Prepare Yourself for Hurricane Season


POSTED: Friday, June 1, 2012 - 8:00am

UPDATED: Friday, June 1, 2012 - 8:09am

"Safety is key before, during and after the storm," said Warning Coordination Meteorologist, Barry Goldsmith.

The National Oceanic and Atmospheric Administration predicts up to 8 hurricanes this season...3 of which might be major.

"Now that you've heard that forecast, I want you to take it in your mind, store it for a minute and remove it from your mind. The reason is, it only takes one storm to make a season," said Goldsmith.

And a quiet forecast doesn't necessarily mean a quiet season overall.
Goldsmith says there are two kinds of emergency kits you want to prepare with....the "go kit"...and the "stay kit."

"The go kit isn't all that much. Three days of clothing, about a day or so of food, enough fuel for vehicles, all those insurance papers, mortgage papers and certainly your prescriptions and the medicines you need," said Goldsmith.

If you plan to stay, you could be looking at 3 to 10 days without power.  The stay kit includes non perishables like canned goods and bottled water to drink and bathe in.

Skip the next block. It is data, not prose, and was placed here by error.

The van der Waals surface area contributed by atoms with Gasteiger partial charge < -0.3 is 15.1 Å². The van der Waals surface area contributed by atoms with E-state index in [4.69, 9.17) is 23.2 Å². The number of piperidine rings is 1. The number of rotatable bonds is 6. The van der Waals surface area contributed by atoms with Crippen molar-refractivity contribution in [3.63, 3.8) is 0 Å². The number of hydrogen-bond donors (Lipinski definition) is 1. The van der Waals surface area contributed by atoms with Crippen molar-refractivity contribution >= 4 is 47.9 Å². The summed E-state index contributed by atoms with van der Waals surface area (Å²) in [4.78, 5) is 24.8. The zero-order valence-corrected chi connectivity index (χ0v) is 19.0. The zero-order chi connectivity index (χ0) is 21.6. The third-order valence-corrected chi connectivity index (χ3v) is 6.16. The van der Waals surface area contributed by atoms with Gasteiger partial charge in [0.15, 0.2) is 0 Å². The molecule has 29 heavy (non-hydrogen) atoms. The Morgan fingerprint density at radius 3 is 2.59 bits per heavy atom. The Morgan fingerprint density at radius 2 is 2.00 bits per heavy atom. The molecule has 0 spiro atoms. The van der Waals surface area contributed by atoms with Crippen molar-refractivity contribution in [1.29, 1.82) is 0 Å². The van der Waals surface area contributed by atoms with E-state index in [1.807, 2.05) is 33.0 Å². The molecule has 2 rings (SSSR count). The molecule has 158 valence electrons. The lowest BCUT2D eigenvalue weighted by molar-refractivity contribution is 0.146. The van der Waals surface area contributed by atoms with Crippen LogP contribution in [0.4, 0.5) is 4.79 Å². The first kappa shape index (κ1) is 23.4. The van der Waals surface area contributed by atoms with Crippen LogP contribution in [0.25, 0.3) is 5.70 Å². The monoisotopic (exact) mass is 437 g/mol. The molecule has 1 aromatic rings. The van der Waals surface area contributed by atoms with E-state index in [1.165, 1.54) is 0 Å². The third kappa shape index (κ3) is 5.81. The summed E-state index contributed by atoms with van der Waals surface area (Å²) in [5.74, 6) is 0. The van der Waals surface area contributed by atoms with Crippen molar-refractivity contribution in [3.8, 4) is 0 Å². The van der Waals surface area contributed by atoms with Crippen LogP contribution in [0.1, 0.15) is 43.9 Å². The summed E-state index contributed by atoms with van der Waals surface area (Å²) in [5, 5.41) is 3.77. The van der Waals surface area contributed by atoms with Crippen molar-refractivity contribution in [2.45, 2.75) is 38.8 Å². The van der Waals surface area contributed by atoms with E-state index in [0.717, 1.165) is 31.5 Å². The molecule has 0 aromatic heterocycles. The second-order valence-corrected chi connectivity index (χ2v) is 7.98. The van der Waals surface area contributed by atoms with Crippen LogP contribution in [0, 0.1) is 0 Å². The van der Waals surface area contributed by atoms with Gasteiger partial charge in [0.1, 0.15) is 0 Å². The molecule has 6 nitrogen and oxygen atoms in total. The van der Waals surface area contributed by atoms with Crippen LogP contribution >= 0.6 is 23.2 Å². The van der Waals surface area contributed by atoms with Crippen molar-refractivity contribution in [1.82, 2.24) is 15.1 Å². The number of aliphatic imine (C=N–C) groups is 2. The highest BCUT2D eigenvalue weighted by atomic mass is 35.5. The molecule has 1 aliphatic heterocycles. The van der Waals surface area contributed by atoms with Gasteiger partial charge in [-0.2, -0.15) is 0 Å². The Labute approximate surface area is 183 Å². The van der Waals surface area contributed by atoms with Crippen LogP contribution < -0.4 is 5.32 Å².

"Have flash lights, batteries, transistor want a can opener that's not electric," said Goldsmith.

A recent study found 7 out of 10 Americans still believe taping their windows will protect them from wind damage. However, the only thing tape is going to do is keep your windows from shattering.

"Once the wind gets inside a house anything can happen, including the walls falling down, the rood being lifted off. There's no more protection," said Goldsmith.

Plywood around an inch is best for covering windows in the mid Valley and accordion or pull down shutters is recommended for the lower Valley.

"If you are planning on covering your windows you need to buy and start stockpiling that material now," said Emergency Management Coordinator, Shawn Snider.

Make sure to tighten all waterspouts and remove any outdoor furniture and garbage cans...

"...anything that is not tied down, because it can become a projectile," said Snider.

Last year there were 19 of the worst years on record and the best thing we can do is be prepared for the power of mother nature.

"Will this year be the valley's year? We have no idea at this point in May which is why preparedness is key all the time for any hurricane season," said Goldsmith.

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